Appellant was tried before a jury and found guilty of two counts of distributing marijuana in violation of the Georgia Controlled Substances Act. He appeals from the judgments of conviction and sentences entered on the guilty verdicts.
1. Appellant enumerates as error the general grounds. The evidence shows that the principal of a junior high school received a report that one of his students whose name was Wilkerson was in possession of marijuana at school. Three marijuana cigarettes were subsequently seized from Wilkerson's locker. Wilkerson informed the principal that he had received the marijuana from another student named Westberry. Westberry, in turn, informed the principal that appellant, who was enrolled in high school, and another student by the name of Herrin were scheduled to make a delivery of marijuana at the school the following day. School authorities met appellant and Herrin at the school bus the next morning, and Herrin was found to be in possession of eleven marijuana cigarettes. At trial, Herrin testified that appellant had given him the marijuana on the way home from school the night before, and that he had been asked to sell it for appellant. Westberry also testified that appellant had approached him on the school bus on several occasions to solicit him to sell marijuana. Westberry testified that he had done so, and had always given the money to appellant. Westberry further testified that he had obtained marijuana from appellant and sold it to Wilkerson the afternoon before Wilkerson's locker was searched by the principal of the school. We find that any rational trier of fact could reasonably have found from the evidence adduced at trial proof of the essential elements of the crime beyond a reasonable doubt. Jackson v. Virginia, 443 U. S. 307 (99 SC 2781, 61 LE2d 560) (1979). See also OCGA 16-13-30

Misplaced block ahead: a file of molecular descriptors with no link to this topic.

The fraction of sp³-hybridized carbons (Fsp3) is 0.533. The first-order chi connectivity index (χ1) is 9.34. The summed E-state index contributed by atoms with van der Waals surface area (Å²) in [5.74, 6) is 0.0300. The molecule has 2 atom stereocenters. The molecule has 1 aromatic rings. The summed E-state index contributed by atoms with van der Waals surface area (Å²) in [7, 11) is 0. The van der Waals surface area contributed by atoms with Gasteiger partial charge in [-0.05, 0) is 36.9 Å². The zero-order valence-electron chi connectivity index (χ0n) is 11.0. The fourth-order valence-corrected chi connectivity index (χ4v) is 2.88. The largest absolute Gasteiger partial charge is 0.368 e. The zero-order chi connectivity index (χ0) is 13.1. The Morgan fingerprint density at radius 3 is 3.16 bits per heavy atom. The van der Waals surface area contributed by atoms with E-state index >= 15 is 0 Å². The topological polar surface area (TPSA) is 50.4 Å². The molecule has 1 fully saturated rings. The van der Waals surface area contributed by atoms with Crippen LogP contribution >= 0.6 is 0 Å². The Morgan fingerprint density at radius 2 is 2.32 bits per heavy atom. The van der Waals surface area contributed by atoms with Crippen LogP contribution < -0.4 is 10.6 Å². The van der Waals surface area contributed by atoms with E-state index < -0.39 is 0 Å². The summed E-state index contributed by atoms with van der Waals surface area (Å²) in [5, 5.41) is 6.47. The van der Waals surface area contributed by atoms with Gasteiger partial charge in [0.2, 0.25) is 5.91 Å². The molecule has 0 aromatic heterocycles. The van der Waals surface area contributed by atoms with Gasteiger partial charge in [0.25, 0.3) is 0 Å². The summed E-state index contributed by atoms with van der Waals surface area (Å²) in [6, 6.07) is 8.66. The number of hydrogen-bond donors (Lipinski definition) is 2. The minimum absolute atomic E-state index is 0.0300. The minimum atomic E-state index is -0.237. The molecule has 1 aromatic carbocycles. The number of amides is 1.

2. Appellant asserts as error the denial of his motion in limine, which sought to have evidence of independent offenses excluded from evidence. "[B]efore evidence of independent crimes is admissible two conditions must be satisfied. First, there must be evidence that the defendant was in fact the perpetrator of the independent crime. Second, there must be sufficient similarity or connection between the independent crime and the offense charged, that proof of the former tends to prove the latter. [Cit.] Once the identity of the accused as the perpetrator of the offense separate and distinct from the one for which he is on trial has been proven, testimony concerning the independent crime may be admitted for the purpose of showing identity, motive, plan, scheme, bent of mind, and course of conduct. [Cits.]" Hamilton v. State, 239 Ga. 72
, 75 (235 SE2d 515
In the present case, a witness testified that when he was an elementary school student, he purchased marijuana from appellant in order to sell it to another student. This occurred approximately six months prior to the commission of the crimes for which appellant was being tried. The witness made such purchases on approximately four occasions while riding in the back of the school bus. Thus, appellant was clearly identified as the perpetrator of the independent offenses. There was sufficient similarity between these independent crimes and the offenses charged so that proof of the former tended to prove the latter, in that they involved appellant's distribution of marijuana through a third-party student. Furthermore, at trial, appellant denied any distribution of marijuana. Evidence of the prior independent crimes was properly admitted to show identity, motive, course of Conduct, and bent of mind. The trial court fully instructed the jury as to the limited purpose of the admission of this evidence. The trial court did not err in denying appellant's motion in limine. State v. Johnson, 246 Ga. 654 (272 SE2d 321) (1980)
. See generally Bissell v. State, 157 Ga. App. 711
, 713 (7) (278 SE2d 415
W. Glenn Thomas, Jr., District Attorney, Jerry W. Caldwell, Assistant District Attorney, for appellee.